I didn't think my little rant about three books would generate that much discussion. I am surprised. But guys, don't get me wrong. The fact that I don't see the genius in the Professor doesn't mean I think there is none. It just hasn't clicked yet. And I am afraid it never will.
Personally it is not a joy to read Vernon's material. It's rather painful. This maybe due to Lewis Ganson's writing style. I am sorry, but Jon Racherbaumer, Richard Kaufman, Roberto Giobbi and even Harry Lorayne are so much better writers. Hell even Marlo was much more enjoyable to read than Ganson.
But this whole thing led me to compile a short list of thing to watch out for when writing up magic.
- Don't start with the history of a trick. Start with the effect (as briefly as possible, cutting out all that will be clear anyway in the cause of the routine.)
- Go directly into the method. Explaining the setup first.
- Include the patter in the method section, but make sure to "tell it apart from the rest"
- No variations in the "method" section.
- No credits in the method section (you can put a tiny number on it, doing the credits either on the bottom of the page or on a separate page.)
- Explain the purpose of a move if it is rather complex. If you need to do an "Underground Elmsley" twice at least write that it only serves the purpose of making sure all the card remain in the same order, while hiding the face up card under the pretext of counting them again for the audience.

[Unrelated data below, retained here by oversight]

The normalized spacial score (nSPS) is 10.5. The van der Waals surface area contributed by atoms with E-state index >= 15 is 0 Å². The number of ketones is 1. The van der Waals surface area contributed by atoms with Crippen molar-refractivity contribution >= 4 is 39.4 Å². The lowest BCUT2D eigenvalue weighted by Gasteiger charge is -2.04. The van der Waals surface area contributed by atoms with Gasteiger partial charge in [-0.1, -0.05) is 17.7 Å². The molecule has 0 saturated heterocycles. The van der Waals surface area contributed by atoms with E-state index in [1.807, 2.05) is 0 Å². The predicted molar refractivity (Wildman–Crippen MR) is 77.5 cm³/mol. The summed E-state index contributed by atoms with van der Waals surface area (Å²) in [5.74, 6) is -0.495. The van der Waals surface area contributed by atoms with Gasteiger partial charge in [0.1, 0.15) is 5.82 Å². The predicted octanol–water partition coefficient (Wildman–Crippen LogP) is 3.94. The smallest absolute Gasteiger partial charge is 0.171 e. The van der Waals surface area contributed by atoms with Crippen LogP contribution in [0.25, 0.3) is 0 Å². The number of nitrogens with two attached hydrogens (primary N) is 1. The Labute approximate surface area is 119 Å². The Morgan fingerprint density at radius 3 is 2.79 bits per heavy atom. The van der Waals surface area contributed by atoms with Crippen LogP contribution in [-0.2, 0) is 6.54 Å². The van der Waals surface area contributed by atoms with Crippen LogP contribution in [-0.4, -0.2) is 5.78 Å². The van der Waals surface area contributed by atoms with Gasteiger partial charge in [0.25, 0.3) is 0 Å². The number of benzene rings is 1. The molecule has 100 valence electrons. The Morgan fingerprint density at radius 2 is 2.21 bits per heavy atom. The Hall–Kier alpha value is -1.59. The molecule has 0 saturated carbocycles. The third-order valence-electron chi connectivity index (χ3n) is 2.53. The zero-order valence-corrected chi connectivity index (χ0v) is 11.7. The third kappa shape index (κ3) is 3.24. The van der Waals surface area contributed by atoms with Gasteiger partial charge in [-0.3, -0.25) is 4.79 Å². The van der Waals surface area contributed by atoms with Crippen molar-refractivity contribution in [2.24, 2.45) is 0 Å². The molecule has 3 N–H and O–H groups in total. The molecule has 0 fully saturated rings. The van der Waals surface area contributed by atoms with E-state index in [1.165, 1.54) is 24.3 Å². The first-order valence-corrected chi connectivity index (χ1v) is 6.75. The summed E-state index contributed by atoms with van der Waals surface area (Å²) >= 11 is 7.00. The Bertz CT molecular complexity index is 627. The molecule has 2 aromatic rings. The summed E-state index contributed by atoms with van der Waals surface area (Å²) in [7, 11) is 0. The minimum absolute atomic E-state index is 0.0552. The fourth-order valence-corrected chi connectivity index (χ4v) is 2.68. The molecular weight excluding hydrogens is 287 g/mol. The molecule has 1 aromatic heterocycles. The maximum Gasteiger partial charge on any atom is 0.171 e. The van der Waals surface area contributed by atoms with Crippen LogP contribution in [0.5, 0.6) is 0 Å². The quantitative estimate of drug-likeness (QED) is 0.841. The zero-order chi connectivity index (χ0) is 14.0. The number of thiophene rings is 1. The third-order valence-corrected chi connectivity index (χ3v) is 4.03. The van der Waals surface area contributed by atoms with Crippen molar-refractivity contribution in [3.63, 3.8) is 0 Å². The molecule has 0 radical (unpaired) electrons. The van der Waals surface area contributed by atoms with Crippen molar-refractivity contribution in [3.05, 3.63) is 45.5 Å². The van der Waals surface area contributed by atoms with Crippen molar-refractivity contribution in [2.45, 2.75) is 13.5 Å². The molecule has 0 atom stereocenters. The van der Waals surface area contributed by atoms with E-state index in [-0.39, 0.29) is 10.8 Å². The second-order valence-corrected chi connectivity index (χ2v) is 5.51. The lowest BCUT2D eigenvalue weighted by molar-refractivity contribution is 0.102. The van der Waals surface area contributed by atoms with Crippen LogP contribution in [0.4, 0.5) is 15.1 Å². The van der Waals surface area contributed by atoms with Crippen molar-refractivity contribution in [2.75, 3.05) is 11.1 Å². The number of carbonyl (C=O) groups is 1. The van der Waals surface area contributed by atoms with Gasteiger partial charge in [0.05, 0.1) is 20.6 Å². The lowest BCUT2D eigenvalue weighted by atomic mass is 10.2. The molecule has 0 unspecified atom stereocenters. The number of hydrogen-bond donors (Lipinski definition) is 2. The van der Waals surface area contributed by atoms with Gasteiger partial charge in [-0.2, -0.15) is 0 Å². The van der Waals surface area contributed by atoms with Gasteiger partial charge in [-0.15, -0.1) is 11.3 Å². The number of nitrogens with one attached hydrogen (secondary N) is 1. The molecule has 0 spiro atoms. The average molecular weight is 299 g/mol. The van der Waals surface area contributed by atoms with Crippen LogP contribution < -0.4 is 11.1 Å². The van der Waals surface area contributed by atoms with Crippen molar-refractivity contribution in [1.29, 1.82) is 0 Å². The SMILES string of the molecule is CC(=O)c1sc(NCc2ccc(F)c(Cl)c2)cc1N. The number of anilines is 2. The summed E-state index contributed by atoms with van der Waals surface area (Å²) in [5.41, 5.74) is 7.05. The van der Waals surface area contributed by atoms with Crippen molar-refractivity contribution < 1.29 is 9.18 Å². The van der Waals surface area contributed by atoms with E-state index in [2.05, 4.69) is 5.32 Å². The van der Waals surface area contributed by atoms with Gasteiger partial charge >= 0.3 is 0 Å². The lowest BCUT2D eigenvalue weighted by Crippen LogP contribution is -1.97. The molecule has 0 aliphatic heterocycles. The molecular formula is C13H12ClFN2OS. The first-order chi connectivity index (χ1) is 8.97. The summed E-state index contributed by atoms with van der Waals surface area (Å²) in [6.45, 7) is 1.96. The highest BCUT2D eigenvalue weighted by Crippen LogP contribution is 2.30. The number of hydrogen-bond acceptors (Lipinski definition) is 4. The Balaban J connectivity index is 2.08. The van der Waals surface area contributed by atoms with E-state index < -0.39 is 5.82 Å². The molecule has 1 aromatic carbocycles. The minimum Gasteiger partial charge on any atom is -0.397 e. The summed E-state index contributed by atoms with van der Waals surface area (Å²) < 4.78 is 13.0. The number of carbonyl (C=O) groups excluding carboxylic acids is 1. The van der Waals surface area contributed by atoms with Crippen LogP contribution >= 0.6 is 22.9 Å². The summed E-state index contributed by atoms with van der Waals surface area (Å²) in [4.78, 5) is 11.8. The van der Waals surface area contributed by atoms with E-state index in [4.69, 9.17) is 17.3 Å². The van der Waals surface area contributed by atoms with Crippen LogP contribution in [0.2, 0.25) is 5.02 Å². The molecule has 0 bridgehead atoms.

- If you have four coins in your hand but the audience thinks it three coins. Write it like this: "Place the three(4) coins into the right hand." That way I know to add the palmed coin. The same goes for card magic. "Show the Four of Clubs, turn the double face down and place the Four of Clubs(QD) face down on the table."
- After the technical part you may go into the history aspects, explaining even further little things and variations.
- Always remember that people read the technical part of a routine usually with card, coin or whatever in their hands. So make sure that when they need to turn the page at least one hand is free. Again, during that phase you don't wanna go into long theoretical discussions about the purpose of the moves. People got stuff in their hands.
- Add situation checks along the way.
That's all I got, if you got more, or if you disagree you know where to put it!